Random (but not really)

Friday, April 9, 2021

Maybe Not Today, But Someday

It’s been years since I talked about mental health, because things had been going ok. I had some struggles, but I was able to change the things that were problems (get a new job) and it got better.

But this past year has been rough. Really rough. Honestly, from 2016 on things were difficult, with so much hate and racism and sexism right out in the open everywhere you looked, but 2020 was just the worst. All the racism, all the sexism, all the hate AND a pandemic.

But I kept going, thinking, “once the election is over, things will get better” or “once we get a vaccine approved, things will get better” and “once we have the inauguration, things will get better.”

Except that all those things happened, and it didn’t get better.

Not really.

So I finally had to admit that my anxiety was out of control, and pushing me into a bout of depression, because all the tools I’ve used for decades to stay healthy were suddenly no longer working.

I’m not sure I can explain how hard it’s been to have a situation beyond my control go on for so long, and about which I can do absolutely nothing.

When I can get out hiking, it’s not bad. But last spring I broke my foot, which meant no hiking–no walking. That took a big chunk out of me, and really started the downward spiral.

I just kept hoping that after event X happened, things would get better. But they never did.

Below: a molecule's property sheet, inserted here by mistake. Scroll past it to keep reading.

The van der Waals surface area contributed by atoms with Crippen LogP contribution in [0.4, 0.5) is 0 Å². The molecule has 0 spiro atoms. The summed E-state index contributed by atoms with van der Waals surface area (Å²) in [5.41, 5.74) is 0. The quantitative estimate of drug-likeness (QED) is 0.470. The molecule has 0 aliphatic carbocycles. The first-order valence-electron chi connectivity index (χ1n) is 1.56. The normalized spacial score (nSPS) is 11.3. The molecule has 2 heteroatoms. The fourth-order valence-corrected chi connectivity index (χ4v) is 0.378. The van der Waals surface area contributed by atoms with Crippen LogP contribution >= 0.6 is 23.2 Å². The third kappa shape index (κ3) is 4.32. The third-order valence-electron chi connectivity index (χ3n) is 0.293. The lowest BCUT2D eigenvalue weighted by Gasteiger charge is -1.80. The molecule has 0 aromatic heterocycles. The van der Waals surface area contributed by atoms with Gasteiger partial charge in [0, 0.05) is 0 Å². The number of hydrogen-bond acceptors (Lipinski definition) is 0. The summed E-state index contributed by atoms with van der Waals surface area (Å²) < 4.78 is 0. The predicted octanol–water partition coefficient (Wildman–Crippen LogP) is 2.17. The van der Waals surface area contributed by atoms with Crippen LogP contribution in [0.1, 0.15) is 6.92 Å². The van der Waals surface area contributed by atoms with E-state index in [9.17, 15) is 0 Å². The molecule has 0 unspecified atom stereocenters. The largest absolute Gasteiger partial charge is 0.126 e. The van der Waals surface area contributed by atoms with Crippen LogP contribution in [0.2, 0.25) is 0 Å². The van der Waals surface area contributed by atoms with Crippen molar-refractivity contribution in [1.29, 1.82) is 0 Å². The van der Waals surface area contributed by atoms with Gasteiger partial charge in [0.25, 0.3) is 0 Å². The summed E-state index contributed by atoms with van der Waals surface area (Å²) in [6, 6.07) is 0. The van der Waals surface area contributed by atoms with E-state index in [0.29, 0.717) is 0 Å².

My depression is insidious. I’ve always thought of it as being functionally depressed. Work is never a problem–I’m on time and I get my work done. So from the outside everything looks perfectly normal. Except that work is almost the only thing I can manage to do, and once I’m done for the day, I am incapable of accomplishing anything else.

I can manage to go to the grocery store every week at the normal time, and I put away all the fridge and freezer items, but once the perishable items are away–it’s too much struggle to deal with the rest of it.

I can do wash and try and fold laundry (because I actually find laundry calming). But putting it away? Nope.

Forget making dinner. Or cleaning the house.

It’s a stupid thing. “How hard can it be to (do simple task)?” you ask yourself. Yet it is hard. Things that were once simple to manage become overwhelming. Everything is too much effort, too hard. All tasks are Sisyphean–undertaken as if they were to be done uphill, across an icy terrain, while carrying an awkward heavy package. Any single misstep brings everything crashing back down.

And asking for help is out of the question when things get bad. “It’s just your brain, you can get over it.” “You’re just being lazy; you don’t deserve help.”

These are, of course, things that I know are lies. But that doesn’t make them any less powerful. And fighting those lies is exhausting, which just gives us a nasty little vicious circle. After all, if I don’t want to be around myself, why would I want to subject anyone else to me?

So, that’s where we’ve been.

The future? I’ve got a change in meds–which takes time. And little things to look forward to. Things I am going to hug to myself and cherish. And hopefully one day I’ll realize that I’ve eventually reached the top of the hill, and that the ice has melted and although it’s not necessarily smooth sailing, it’s okay.

For now, I just keep reminding myself that it will, eventually, be okay again. Eventually.

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